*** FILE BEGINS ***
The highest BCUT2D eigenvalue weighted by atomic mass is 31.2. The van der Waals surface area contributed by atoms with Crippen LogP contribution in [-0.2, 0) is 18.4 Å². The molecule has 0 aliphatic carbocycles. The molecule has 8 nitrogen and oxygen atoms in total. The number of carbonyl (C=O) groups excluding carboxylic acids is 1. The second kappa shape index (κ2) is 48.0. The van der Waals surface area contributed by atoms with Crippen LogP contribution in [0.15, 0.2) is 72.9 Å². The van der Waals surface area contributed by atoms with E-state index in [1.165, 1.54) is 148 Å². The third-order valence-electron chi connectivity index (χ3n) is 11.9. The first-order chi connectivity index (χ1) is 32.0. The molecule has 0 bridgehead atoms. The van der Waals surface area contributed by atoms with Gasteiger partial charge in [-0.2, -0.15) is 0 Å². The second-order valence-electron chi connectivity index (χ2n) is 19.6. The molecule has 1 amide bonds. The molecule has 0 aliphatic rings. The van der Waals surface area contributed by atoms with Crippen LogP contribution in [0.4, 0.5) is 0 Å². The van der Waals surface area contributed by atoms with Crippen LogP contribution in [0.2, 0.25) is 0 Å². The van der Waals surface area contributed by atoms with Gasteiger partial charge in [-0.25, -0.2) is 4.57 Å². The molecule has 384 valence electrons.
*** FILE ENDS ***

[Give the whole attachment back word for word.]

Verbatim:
The highest BCUT2D eigenvalue weighted by atomic mass is 31.2. The van der Waals surface area contributed by atoms with Crippen LogP contribution in [-0.2, 0) is 18.4 Å². The molecule has 0 aliphatic carbocycles. The molecule has 8 nitrogen and oxygen atoms in total. The number of carbonyl (C=O) groups excluding carboxylic acids is 1. The second kappa shape index (κ2) is 48.0. The van der Waals surface area contributed by atoms with Crippen LogP contribution in [0.15, 0.2) is 72.9 Å². The van der Waals surface area contributed by atoms with E-state index in [1.165, 1.54) is 148 Å². The third-order valence-electron chi connectivity index (χ3n) is 11.9. The first-order chi connectivity index (χ1) is 32.0. The molecule has 0 bridgehead atoms. The van der Waals surface area contributed by atoms with Gasteiger partial charge in [-0.2, -0.15) is 0 Å². The second-order valence-electron chi connectivity index (χ2n) is 19.6. The molecule has 1 amide bonds. The molecule has 0 aliphatic rings. The van der Waals surface area contributed by atoms with Crippen LogP contribution in [0.4, 0.5) is 0 Å². The van der Waals surface area contributed by atoms with Crippen LogP contribution in [0.2, 0.25) is 0 Å². The van der Waals surface area contributed by atoms with Gasteiger partial charge in [-0.25, -0.2) is 4.57 Å². The molecule has 384 valence electrons.